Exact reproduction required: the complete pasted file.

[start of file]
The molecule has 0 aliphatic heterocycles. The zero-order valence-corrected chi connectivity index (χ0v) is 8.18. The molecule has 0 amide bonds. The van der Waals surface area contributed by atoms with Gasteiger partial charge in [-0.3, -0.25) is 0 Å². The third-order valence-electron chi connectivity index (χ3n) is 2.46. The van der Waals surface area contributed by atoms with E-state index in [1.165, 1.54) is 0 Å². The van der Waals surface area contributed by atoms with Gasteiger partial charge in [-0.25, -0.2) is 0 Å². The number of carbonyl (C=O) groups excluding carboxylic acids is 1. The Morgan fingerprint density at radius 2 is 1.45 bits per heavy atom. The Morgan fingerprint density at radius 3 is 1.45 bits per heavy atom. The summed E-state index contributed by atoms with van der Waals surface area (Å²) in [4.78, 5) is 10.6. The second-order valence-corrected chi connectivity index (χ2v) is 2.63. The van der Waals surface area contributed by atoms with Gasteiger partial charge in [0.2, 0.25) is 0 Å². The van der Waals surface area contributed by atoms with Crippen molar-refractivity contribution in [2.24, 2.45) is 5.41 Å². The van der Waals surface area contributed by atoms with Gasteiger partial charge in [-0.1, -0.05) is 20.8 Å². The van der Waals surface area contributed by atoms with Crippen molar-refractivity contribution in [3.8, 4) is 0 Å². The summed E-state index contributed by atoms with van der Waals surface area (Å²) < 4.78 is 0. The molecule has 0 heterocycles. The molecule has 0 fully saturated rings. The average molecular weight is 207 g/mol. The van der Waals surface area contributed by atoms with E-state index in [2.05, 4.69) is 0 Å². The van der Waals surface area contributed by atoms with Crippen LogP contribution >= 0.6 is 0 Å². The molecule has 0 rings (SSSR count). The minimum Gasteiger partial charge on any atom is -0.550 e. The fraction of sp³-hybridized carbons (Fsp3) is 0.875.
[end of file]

The molecule has 0 aliphatic heterocycles. The zero-order valence-corrected chi connectivity index (χ0v) is 8.18. The molecule has 0 amide bonds. The van der Waals surface area contributed by atoms with Gasteiger partial charge in [-0.3, -0.25) is 0 Å². The third-order valence-electron chi connectivity index (χ3n) is 2.46. The van der Waals surface area contributed by atoms with E-state index in [1.165, 1.54) is 0 Å². The van der Waals surface area contributed by atoms with Gasteiger partial charge in [-0.25, -0.2) is 0 Å². The number of carbonyl (C=O) groups excluding carboxylic acids is 1. The Morgan fingerprint density at radius 2 is 1.45 bits per heavy atom. The Morgan fingerprint density at radius 3 is 1.45 bits per heavy atom. The summed E-state index contributed by atoms with van der Waals surface area (Å²) in [4.78, 5) is 10.6. The second-order valence-corrected chi connectivity index (χ2v) is 2.63. The van der Waals surface area contributed by atoms with Gasteiger partial charge in [0.2, 0.25) is 0 Å². The van der Waals surface area contributed by atoms with Crippen molar-refractivity contribution in [2.24, 2.45) is 5.41 Å². The van der Waals surface area contributed by atoms with Gasteiger partial charge in [-0.1, -0.05) is 20.8 Å². The van der Waals surface area contributed by atoms with Crippen molar-refractivity contribution in [3.8, 4) is 0 Å². The summed E-state index contributed by atoms with van der Waals surface area (Å²) < 4.78 is 0. The molecule has 0 heterocycles. The molecule has 0 fully saturated rings. The average molecular weight is 207 g/mol. The van der Waals surface area contributed by atoms with E-state index in [2.05, 4.69) is 0 Å². The van der Waals surface area contributed by atoms with Crippen LogP contribution >= 0.6 is 0 Å². The molecule has 0 rings (SSSR count). The minimum Gasteiger partial charge on any atom is -0.550 e. The fraction of sp³-hybridized carbons (Fsp3) is 0.875.